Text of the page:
Haggadah means "the telling" and that's what we do at the seder table—we tell a story. The oldest, most popular kind of story there is — the Happy Ending kind. That's how the Talmud instructs us to conduct the seder: "Begin with the bad stuff, and end with the good."

As is usual in the Talmud, the Sages, while agreeing in principle, debate the details. Shmuel says that the bad beginning is, "We were slaves to Pharaoh in Egypt", and the good ending is, "G‑d took us out from there with a mighty hand and outstretched arm." Rav says our story includes the larger picture, starting with how "In the beginning, our ancestors worshipped idols" and culminating in our election as G‑d's chosen people at Mount Sinai.

(So which story do we tell at the seder? Both of them, of course, which is one of the reasons why it takes so long to get to the chicken soup.)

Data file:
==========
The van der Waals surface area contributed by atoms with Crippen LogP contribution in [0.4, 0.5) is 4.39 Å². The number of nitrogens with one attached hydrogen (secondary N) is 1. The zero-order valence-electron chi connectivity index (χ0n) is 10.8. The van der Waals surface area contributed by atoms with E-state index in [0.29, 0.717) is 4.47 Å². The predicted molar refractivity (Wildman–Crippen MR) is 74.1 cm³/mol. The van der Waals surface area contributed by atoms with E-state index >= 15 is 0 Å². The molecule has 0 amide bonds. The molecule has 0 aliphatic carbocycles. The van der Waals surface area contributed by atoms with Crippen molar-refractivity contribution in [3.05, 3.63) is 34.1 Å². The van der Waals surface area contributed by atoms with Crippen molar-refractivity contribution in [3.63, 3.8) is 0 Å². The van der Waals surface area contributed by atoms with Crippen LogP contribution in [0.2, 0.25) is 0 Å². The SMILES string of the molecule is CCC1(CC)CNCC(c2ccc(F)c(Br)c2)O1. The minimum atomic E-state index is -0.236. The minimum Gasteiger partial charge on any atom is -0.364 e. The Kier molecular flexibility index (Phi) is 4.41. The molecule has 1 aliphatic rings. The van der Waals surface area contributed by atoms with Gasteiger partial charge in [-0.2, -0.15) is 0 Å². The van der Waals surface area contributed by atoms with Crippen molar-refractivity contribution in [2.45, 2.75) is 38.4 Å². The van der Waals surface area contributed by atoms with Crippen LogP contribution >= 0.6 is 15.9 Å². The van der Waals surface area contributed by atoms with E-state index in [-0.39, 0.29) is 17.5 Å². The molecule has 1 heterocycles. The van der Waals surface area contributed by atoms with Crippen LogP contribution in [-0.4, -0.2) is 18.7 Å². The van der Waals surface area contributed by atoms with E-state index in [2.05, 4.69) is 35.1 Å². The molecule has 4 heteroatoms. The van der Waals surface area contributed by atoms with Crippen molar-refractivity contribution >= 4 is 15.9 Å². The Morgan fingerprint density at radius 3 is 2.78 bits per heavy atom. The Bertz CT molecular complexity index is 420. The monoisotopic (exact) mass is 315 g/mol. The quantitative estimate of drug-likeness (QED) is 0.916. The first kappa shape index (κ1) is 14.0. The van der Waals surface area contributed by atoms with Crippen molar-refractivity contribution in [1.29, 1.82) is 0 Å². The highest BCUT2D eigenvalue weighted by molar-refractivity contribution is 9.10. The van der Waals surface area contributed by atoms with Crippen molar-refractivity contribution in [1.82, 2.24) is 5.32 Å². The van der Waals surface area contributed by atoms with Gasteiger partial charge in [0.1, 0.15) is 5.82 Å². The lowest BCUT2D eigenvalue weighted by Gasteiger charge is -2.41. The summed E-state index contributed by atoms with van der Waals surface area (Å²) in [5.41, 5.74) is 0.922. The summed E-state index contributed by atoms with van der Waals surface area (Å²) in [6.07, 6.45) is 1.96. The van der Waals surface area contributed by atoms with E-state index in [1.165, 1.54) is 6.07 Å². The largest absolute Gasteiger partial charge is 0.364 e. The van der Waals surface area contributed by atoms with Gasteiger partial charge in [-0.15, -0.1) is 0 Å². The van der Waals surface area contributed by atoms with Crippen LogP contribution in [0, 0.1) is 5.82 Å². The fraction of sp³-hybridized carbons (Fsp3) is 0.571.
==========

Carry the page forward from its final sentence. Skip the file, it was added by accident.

All living creatures communicate with each other in some way. But only humans tell stories.

Only men and women contemplate a chaos of facts, events and experiences spanning days, years, even centuries, isolate a number of them in their minds, draw lines of causality and significance between them, and thus create a story—a piece of life that means something and leads somewhere.

This is why, explain the Chassidic masters, the Talmud considers the "toil of speech" a most basic component of man's special role as a "partner with G‑d in creation." G‑d created an awesome, intricate, yet in many ways a still-undefined world; our storytelling completes the work of Creation, imparting to it coherence and significance.

Once upon a time, many years ago when we were little, we knew the importance of the story. We appreciated how central the act of storytelling is to who and what we are, to our job to make sense of our world and take it somewhere. Then we got old, and tired, and lazy, saying to ourselves: "What is, is. It means nothing; let it be."

Which is why we need lots and lots of kids at the seder.